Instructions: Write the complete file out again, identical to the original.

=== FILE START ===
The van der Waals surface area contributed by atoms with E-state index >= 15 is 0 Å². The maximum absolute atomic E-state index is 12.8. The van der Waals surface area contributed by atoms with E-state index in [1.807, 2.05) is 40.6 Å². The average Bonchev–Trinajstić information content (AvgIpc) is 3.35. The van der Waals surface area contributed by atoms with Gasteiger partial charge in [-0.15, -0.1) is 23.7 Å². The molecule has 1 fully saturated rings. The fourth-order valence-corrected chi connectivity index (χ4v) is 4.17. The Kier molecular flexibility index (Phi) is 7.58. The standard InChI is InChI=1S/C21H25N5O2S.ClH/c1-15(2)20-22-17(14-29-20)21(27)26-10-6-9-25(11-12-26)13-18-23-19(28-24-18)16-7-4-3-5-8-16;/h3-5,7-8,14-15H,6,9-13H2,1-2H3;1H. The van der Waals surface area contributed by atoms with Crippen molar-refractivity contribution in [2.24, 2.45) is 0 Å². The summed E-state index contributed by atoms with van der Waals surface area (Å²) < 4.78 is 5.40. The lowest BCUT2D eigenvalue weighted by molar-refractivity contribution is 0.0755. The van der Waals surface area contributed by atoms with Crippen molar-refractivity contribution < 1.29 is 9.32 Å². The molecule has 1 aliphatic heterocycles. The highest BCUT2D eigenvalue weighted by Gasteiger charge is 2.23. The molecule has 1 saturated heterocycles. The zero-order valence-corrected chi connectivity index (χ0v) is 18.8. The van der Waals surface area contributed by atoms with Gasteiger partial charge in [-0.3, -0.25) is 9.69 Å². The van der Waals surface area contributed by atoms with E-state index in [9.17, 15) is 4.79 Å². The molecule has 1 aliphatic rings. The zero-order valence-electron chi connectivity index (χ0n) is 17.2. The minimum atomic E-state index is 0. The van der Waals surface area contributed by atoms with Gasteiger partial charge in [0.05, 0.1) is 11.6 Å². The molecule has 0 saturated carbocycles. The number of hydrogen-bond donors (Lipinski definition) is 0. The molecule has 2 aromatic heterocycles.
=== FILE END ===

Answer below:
The van der Waals surface area contributed by atoms with E-state index >= 15 is 0 Å². The maximum absolute atomic E-state index is 12.8. The van der Waals surface area contributed by atoms with E-state index in [1.807, 2.05) is 40.6 Å². The average Bonchev–Trinajstić information content (AvgIpc) is 3.35. The van der Waals surface area contributed by atoms with Gasteiger partial charge in [-0.15, -0.1) is 23.7 Å². The molecule has 1 fully saturated rings. The fourth-order valence-corrected chi connectivity index (χ4v) is 4.17. The Kier molecular flexibility index (Phi) is 7.58. The standard InChI is InChI=1S/C21H25N5O2S.ClH/c1-15(2)20-22-17(14-29-20)21(27)26-10-6-9-25(11-12-26)13-18-23-19(28-24-18)16-7-4-3-5-8-16;/h3-5,7-8,14-15H,6,9-13H2,1-2H3;1H. The van der Waals surface area contributed by atoms with Crippen molar-refractivity contribution in [2.24, 2.45) is 0 Å². The summed E-state index contributed by atoms with van der Waals surface area (Å²) < 4.78 is 5.40. The lowest BCUT2D eigenvalue weighted by molar-refractivity contribution is 0.0755. The van der Waals surface area contributed by atoms with Crippen molar-refractivity contribution < 1.29 is 9.32 Å². The molecule has 1 aliphatic heterocycles. The highest BCUT2D eigenvalue weighted by Gasteiger charge is 2.23. The molecule has 1 saturated heterocycles. The zero-order valence-corrected chi connectivity index (χ0v) is 18.8. The van der Waals surface area contributed by atoms with Gasteiger partial charge in [-0.3, -0.25) is 9.69 Å². The van der Waals surface area contributed by atoms with E-state index in [9.17, 15) is 4.79 Å². The molecule has 1 aliphatic rings. The zero-order valence-electron chi connectivity index (χ0n) is 17.2. The minimum atomic E-state index is 0. The van der Waals surface area contributed by atoms with Gasteiger partial charge in [0.05, 0.1) is 11.6 Å². The molecule has 0 saturated carbocycles. The number of hydrogen-bond donors (Lipinski definition) is 0. The molecule has 2 aromatic heterocycles.